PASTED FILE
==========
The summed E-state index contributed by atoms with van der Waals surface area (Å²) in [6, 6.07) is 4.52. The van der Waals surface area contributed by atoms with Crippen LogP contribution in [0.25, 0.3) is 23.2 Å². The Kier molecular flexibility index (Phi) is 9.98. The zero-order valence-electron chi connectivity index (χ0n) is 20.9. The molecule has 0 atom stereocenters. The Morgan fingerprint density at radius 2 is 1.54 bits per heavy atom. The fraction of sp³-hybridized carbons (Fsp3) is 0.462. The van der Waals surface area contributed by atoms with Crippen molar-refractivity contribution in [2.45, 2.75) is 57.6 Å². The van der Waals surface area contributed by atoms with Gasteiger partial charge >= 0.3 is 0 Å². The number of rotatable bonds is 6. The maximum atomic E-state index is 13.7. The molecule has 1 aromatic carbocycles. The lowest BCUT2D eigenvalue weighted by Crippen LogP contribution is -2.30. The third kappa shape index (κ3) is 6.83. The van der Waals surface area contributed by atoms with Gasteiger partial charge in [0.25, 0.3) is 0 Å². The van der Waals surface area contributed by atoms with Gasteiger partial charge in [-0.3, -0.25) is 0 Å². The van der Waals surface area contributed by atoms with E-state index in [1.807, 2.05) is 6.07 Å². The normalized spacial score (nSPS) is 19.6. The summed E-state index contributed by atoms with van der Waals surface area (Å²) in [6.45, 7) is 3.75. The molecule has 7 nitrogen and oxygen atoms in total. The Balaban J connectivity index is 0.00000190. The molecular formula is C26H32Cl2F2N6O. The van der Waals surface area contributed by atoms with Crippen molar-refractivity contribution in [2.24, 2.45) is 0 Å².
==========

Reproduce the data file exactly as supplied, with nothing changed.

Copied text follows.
The summed E-state index contributed by atoms with van der Waals surface area (Å²) in [6, 6.07) is 4.52. The van der Waals surface area contributed by atoms with Crippen LogP contribution in [0.25, 0.3) is 23.2 Å². The Kier molecular flexibility index (Phi) is 9.98. The zero-order valence-electron chi connectivity index (χ0n) is 20.9. The molecule has 0 atom stereocenters. The Morgan fingerprint density at radius 2 is 1.54 bits per heavy atom. The fraction of sp³-hybridized carbons (Fsp3) is 0.462. The van der Waals surface area contributed by atoms with Crippen molar-refractivity contribution in [2.45, 2.75) is 57.6 Å². The van der Waals surface area contributed by atoms with Gasteiger partial charge >= 0.3 is 0 Å². The number of rotatable bonds is 6. The maximum atomic E-state index is 13.7. The molecule has 1 aromatic carbocycles. The lowest BCUT2D eigenvalue weighted by Crippen LogP contribution is -2.30. The third kappa shape index (κ3) is 6.83. The van der Waals surface area contributed by atoms with Gasteiger partial charge in [0.25, 0.3) is 0 Å². The van der Waals surface area contributed by atoms with Gasteiger partial charge in [-0.3, -0.25) is 0 Å². The van der Waals surface area contributed by atoms with E-state index in [1.807, 2.05) is 6.07 Å². The normalized spacial score (nSPS) is 19.6. The summed E-state index contributed by atoms with van der Waals surface area (Å²) in [6.45, 7) is 3.75. The molecule has 7 nitrogen and oxygen atoms in total. The Balaban J connectivity index is 0.00000190. The molecular formula is C26H32Cl2F2N6O. The van der Waals surface area contributed by atoms with Crippen molar-refractivity contribution in [2.24, 2.45) is 0 Å².